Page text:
I once had a sleepover with my pals at my friend’s house. As is the case with all sleepovers, it was less about sleep and more about other activities. After all the partying and such, everyone eventually went to sleep.
In the middle of the night, however, I woke up at the sound of my friend opening a door to the kitchen. I called out to him, but he didn’t respond. I followed him to find out what he was up to, and I found him beginning to wash the dishes in the middle of the night. I tried to ask him why he was doing it, but he didn’t seem to hear me.
As it turns out, he was sleepwalking! Or should I say, sleep-washing the dishes…
The next morning, I asked him whether he remembered anything about washing the dishes, but to my surprise, he had no idea what he had been doing; in fact, he had no idea that he had even been sleepwalking.
The question is, how does the strange phenomenon of sleepwalking work? People are able to drive, take their pets for a walk, or just stand around and do random things in their sleep… but how?
Why Do People Sleepwalk?
The scientific name for sleepwalking is somnambulism. It is much more common in children; it is said that sleepwalking affects 1 in 10 children, while only affecting approximately 1 in 50 adults.
Different Stages of Sleep
Sleep can be divided into 5 stages that cycle over the course of the night. The first four stages are divided into light sleep and consolidated sleep, followed by two stages of slow sleep periods, all of which fall within the non-rapid eye movement (NREM) phase. The fifth stage of sleep is the rapid eye movement (REM) phase.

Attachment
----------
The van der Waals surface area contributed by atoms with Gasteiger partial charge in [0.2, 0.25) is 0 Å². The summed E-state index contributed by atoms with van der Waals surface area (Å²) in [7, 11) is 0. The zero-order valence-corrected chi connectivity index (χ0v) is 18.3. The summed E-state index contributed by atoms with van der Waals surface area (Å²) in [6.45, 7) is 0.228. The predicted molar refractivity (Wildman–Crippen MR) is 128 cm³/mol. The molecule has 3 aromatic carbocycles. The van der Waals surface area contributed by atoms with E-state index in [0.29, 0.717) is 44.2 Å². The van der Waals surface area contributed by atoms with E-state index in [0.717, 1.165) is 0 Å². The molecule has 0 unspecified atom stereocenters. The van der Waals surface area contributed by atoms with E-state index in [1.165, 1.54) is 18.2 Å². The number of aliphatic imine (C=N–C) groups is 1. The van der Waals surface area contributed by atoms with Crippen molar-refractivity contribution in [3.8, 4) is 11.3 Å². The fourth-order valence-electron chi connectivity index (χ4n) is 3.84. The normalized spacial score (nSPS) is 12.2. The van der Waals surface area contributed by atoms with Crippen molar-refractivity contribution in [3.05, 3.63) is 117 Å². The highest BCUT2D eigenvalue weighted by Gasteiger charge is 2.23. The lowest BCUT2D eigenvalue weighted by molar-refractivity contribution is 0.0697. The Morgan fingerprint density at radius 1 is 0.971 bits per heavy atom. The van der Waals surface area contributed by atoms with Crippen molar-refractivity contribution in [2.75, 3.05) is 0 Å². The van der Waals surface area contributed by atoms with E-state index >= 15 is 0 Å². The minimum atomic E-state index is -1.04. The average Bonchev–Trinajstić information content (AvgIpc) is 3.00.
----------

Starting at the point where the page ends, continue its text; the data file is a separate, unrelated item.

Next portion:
We are only able to dream in REM sleep, and during this stage, the brain’s neuronal activity is most similar to being awake. Paradoxically, physical activity only occurs during the NREM cycle of sleep, which precedes the dreaming state of REM sleep.
Sleepwalking typically occurs during the deepest stages of NREM phase, once the body has fallen into a semi-conscious state.
Gamma-Aminobutyric Acid (GABA)
Why sleepwalking occurs is still not clear to scientists, but they do believe that it has to do something with the functioning of Gamma-Aminobutyric acid (GABA). GABA is an amino acid that acts as a neurotransmitter in the central nervous system. GABA acts as an inhibitor that stifles the activity of the brain’s motor system; therefore, the proper functioning of GABA allows you to achieve normal sleep, as it regulates muscle movement during sleep.
In children, the neurons that release GABA are still developing and have not yet fully established a network of connections to keep motor activity under control. As a result of this insufficient amount of GABA, children tend to sleepwalk, as their motor neurons are capable of commanding the body to move even while sleeping. In some adults, GABA can remain underdeveloped or be rendered less effective due to environmental factors; this is why sleepwalking can persist even into adulthood.
It’s All in the Genes
If you’re a sleepwalker, then chances are that the habit was passed down to you by your family. Studies have shown that if one parent is a sleepwalker, then their child has a 45% chance of becoming a sleepwalker. If both parents are sleepwalkers, the child’s chances of sleepwalking jump up to 60%.
In short, sleepwalking runs in the family, so just like all of your other problems, you can blame this one on your parents too!
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